The Difference Between Cleaning, Disinfecting, and Sterilizing

The Difference Between Cleaning, Disinfecting, and Sterilizing

The Difference Between Cleaning, Disinfecting, and Sterilizing

Clean, Disinfect, Sterilize: What’s the Difference?

Cleaning, disinfecting, and sterilizing are three terms that are often used interchangeably, but they have distinct meanings and purposes. Understanding the difference between these processes is essential, especially in situations where maintaining a clean and germ-free environment is crucial, such as during a pandemic or in a survival scenario.


Cleaning is the first and most basic step in maintaining a hygienic environment. It involves removing dirt, debris, and organic matter from surfaces, making them visually clean. Cleaning can be done using soap, water, and a scrub brush or other cleaning tools.

While cleaning removes visible dirt and grime, it does not necessarily remove pathogens like bacteria and viruses that may be present on the surfaces. Therefore, cleaning alone is not enough to ensure a germ-free environment.


Disinfecting is the process of killing or inactivating a broad spectrum of microorganisms, including bacteria, viruses, and fungi, on surfaces. Disinfectants are chemical substances specifically formulated to kill or inhibit the growth of microorganisms.

It is important to note that disinfectants are not effective at removing dirt or debris, so cleaning is still necessary before disinfecting. To properly disinfect a surface, you should apply the disinfectant and allow it to remain wet on the surface for a specific amount of time, as indicated on the product label.


Sterilizing takes the process one step further by completely eliminating or destroying all forms of microorganisms, including bacterial spores, viruses, and fungi. Sterilization is usually achieved through a combination of high temperatures, chemicals, or radiation.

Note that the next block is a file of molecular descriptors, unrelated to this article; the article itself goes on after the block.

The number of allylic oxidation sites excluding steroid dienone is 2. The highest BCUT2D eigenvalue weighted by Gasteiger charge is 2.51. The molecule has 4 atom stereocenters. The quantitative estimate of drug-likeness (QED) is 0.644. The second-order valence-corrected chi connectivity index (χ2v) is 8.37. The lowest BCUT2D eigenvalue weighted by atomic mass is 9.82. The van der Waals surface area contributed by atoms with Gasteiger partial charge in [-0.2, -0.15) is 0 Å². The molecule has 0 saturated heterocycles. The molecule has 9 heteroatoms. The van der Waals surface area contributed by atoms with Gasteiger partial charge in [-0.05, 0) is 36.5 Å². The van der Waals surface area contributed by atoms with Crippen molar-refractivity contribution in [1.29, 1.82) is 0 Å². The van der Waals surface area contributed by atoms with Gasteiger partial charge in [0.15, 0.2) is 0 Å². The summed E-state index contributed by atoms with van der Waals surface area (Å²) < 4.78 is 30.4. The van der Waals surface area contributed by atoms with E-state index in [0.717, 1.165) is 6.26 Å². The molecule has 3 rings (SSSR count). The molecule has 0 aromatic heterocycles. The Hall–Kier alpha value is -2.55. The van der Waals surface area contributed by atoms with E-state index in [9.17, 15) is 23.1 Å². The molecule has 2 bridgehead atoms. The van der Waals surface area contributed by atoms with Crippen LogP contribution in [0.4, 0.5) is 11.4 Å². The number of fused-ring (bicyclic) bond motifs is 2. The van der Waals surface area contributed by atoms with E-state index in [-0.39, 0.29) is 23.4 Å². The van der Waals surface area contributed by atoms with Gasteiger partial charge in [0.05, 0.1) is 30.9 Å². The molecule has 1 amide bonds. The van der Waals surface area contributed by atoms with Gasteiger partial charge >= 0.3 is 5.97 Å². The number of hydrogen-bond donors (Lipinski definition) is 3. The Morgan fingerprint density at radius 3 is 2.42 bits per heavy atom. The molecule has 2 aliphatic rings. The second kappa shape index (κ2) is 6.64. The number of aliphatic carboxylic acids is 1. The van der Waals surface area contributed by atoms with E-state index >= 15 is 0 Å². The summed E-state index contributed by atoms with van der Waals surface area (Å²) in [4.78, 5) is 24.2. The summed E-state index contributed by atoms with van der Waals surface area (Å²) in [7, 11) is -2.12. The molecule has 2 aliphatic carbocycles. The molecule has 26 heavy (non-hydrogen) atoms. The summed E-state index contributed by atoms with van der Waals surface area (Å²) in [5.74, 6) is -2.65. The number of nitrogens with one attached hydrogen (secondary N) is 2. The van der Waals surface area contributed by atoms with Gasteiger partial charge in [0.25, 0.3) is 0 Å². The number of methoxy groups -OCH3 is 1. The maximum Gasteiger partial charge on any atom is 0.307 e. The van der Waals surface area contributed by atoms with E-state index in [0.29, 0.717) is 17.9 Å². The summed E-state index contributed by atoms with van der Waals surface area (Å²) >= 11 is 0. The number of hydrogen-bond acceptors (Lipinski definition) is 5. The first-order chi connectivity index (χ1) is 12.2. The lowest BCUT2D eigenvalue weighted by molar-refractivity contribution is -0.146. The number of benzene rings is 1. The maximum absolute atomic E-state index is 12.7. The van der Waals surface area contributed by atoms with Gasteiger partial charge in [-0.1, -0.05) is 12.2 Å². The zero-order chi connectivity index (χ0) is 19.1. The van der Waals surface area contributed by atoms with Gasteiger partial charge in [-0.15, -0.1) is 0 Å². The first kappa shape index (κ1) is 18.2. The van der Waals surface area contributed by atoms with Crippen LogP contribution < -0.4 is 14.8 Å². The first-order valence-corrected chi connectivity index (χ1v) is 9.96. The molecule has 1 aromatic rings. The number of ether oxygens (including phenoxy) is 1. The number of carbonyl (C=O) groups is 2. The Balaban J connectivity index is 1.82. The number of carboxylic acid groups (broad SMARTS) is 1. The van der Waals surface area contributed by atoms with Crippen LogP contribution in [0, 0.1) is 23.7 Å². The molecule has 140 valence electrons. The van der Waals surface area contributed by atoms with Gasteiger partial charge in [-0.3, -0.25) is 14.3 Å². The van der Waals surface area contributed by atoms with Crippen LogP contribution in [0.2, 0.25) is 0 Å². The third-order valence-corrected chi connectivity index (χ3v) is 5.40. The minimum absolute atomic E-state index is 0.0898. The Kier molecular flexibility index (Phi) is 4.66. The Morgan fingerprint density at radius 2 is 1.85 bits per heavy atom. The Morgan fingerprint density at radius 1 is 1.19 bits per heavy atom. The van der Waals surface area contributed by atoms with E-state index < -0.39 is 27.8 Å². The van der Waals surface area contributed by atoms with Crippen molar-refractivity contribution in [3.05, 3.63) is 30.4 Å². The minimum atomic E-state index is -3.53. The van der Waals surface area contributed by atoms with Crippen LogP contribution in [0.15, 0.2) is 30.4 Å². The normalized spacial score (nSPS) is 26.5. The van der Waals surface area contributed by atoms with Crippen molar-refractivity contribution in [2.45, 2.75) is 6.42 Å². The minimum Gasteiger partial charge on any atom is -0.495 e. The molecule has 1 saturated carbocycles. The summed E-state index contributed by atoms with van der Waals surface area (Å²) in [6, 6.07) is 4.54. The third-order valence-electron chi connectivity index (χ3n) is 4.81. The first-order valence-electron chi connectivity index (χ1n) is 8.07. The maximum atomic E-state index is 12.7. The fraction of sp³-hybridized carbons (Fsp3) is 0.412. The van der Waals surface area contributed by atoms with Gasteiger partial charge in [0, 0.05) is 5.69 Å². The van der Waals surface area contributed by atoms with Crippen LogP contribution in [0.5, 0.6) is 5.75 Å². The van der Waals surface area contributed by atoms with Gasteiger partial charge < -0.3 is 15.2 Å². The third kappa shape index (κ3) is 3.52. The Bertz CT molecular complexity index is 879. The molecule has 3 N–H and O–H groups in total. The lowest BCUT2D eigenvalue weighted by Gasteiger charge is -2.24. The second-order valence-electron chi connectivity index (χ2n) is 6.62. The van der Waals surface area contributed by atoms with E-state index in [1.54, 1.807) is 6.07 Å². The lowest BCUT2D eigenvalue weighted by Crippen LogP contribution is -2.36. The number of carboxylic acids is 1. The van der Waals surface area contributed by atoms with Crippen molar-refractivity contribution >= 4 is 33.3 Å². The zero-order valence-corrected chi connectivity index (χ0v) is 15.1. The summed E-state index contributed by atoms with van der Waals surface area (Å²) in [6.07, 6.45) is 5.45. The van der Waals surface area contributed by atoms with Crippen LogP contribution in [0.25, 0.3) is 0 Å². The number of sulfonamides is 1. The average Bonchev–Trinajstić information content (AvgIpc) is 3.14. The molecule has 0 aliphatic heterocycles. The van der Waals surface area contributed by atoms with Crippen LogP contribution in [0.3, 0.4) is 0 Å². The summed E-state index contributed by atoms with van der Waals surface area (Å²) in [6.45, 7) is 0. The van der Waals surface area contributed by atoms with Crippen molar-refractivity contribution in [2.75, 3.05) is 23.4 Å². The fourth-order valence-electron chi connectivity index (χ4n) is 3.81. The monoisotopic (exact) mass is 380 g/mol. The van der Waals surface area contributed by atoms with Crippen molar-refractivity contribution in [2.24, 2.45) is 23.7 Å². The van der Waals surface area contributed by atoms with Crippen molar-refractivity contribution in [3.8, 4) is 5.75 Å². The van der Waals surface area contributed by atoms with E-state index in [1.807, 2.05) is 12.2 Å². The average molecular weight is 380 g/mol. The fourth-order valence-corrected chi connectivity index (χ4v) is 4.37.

Unlike cleaning and disinfecting, sterilization is typically performed in specialized environments such as hospitals, laboratories, and surgical facilities. It is not a practical or necessary process for everyday cleaning and hygiene practices unless you are performing medical procedures or preparing medical equipment.

When to Clean, Disinfect, or Sterilize

Knowing when to clean, disinfect, or sterilize is important for maintaining a safe and hygienic environment. Here are some general guidelines:

– Clean surfaces regularly to remove dirt, debris, and visible grime.
– Disinfect frequently touched surfaces, such as doorknobs, light switches, and countertops, especially during flu seasons or outbreaks of contagious diseases.
– Sterilize medical and surgical equipment to prevent the spread of infections.

My 2 Cents

In everyday life, practicing good hygiene with regular cleaning and disinfecting is usually sufficient to maintain a clean and germ-free environment. However, in specific situations where you need to go the extra mile, such as during a pandemic or in a survival scenario, understanding the difference between cleaning, disinfecting, and sterilizing becomes crucial.

Remember that cleaning is the first step, and it should always be followed by disinfecting if you want to eliminate or reduce the presence of pathogens on surfaces. Sterilization is a more intense process that is generally reserved for medical facilities or specialized environments.

Having the knowledge and necessary cleaning supplies on hand can give you peace of mind in knowing that you are taking the necessary precautions to stay healthy and prevent the spread of diseases. So, be sure to stock up on cleaning agents, disinfectants, and any other supplies that you may need in case of emergencies.

Stay safe, stay clean, and stay prepared!


– Centers for Disease Control and Prevention. (2019). Cleaning, Disinfection, and Sterilization in Healthcare Facilities. Retrieved from
– World Health Organization. (2021). Cleaning and Disinfection of Environmental Surfaces in the Context of COVID-19. Retrieved from